TT Talk - Legal eagle: US freight brokers test defences
In the past six months, two important appellate court decisions in the United States (in the Seventh and Eleventh Circuits) have come down in favour of the freight brokerage industry on the issue of whether negligence claims against freight broker are pre-empted by the Federal Aviation Administration Authorization Act (F4A).
‘may not enact or enforce a law, regulation, or other provision having the force and effect of law related to a price, route, or service of any motor carrier ... or any motor private carrier, broker, or freight forwarder with respect to the transportation of property.’
However, the pre-emption contains exceptions including the so-called ‘safety exception’ in §14501(c)(2)(A). Under this exception, the express pre-emption provision in §14501(c)(1) ‘shall not restrict the safety regulatory authority of a State with respect to motor vehicles, the authority of a State to impose highway route controls or limitations based on the size or weight of the motor vehicle or the hazardous nature of the cargo, or the authority of a State to regulate motor carriers with regard to minimum amounts of financial responsibility relating to insurance requirements and self-insurance authorization’.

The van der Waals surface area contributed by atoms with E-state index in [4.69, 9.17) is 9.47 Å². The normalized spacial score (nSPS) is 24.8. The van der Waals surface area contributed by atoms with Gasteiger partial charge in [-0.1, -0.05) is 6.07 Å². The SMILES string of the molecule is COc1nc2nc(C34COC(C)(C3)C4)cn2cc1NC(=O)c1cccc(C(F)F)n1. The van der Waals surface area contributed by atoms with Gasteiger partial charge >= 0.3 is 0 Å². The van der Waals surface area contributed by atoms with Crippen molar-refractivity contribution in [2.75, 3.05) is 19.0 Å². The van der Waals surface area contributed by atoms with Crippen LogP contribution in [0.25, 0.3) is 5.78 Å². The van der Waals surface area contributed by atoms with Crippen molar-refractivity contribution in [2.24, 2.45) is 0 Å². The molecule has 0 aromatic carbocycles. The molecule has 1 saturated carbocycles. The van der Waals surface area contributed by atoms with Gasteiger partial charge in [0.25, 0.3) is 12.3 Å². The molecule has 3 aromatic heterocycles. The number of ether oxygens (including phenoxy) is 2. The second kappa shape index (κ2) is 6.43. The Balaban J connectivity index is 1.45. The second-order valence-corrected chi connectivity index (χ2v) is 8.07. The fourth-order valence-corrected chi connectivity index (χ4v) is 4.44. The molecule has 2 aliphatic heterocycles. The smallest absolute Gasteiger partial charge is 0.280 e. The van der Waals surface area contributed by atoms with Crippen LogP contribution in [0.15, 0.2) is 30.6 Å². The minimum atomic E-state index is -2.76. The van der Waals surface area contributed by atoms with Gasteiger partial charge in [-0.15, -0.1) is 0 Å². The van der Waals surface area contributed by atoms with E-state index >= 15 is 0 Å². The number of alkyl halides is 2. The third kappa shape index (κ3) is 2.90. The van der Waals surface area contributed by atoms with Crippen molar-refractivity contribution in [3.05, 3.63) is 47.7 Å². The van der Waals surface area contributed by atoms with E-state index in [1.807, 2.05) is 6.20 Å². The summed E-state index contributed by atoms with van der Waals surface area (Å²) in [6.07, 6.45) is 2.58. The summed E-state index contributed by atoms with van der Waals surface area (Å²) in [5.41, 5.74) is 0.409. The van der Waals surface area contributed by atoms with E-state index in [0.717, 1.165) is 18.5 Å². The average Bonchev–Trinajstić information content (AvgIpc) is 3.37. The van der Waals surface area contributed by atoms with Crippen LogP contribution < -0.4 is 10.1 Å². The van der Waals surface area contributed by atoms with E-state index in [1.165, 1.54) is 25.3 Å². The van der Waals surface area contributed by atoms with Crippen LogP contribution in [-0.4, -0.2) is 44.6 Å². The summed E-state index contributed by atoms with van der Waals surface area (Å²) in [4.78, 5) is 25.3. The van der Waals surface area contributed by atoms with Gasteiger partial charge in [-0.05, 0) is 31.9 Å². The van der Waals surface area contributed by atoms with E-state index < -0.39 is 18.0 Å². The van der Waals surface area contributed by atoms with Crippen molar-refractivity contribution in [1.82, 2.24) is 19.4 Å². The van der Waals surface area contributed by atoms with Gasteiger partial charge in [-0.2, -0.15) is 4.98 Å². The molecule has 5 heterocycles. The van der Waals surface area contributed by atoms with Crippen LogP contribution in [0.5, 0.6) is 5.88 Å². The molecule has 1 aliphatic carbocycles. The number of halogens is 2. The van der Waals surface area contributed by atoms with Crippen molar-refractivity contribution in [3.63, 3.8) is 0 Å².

For years, freight brokers have taken the position that F4A bars negligence claims against them, but it was not until September 2020 that an appellate court issued an opinion on this issue. In Miller v. C.H. Robinson, the Court, in a 2-1 decision, ruled that while pre-emption is applicable to freight brokers, a plaintiff’s negligence claim falls within the safety exception to F4A, allowing the claim against freight brokers to proceed. The matter was appealed to the US Supreme Court, but the application was denied.
However, this year saw both the Seventh and Eleventh Circuits reject Miller v. C.H. Robinson and hold that these negligence claims are pre-empted by F4A and the safety exception does not save plaintiff’s claim.
Aspen American Insurance Co. v Landstar Ranger Inc. (11th Circuit)
First, the Eleventh Circuit in Aspen American Insurance Co. v. Landstar Ranger Inc. in April 2023 found that plaintiff’s negligence claim against the broker was pre-empted by F4A. In this case, the freight broker was hired to transport cargo, but the consignment was then mistakenly given to a fraudulent motor carrier, and the goods were stolen. Aspen American Insurance was the cargo insurer and brought a subrogated claim against the freight broker on the basis of negligent selection of the fraudulent motor carrier.
The freight broker argued that the Act pre-empted Aspen’s negligent hiring claim. Like Miller, the Eleventh Circuit held that negligent hiring claims against brokers are expressly pre-empted by § 14501(c)(1). However, the court proceeded to analyse the safety exception in § 14501(c)(2)(A) and ultimately concluded that negligent hiring claims against brokers are not ‘with respect to motor vehicles’ and therefore not saved by the Act’s safety exception. They further concluded that in cases of negligent hiring claims against brokers – regardless of whether the cause is lost property or bodily injury – “a mere indirect connection between state regulations and motor vehicles will not invoke the [Act’s] safety exception for brokers”.
Ying Ye v GlobalTranz Enterprises Inc. (7th Circuit)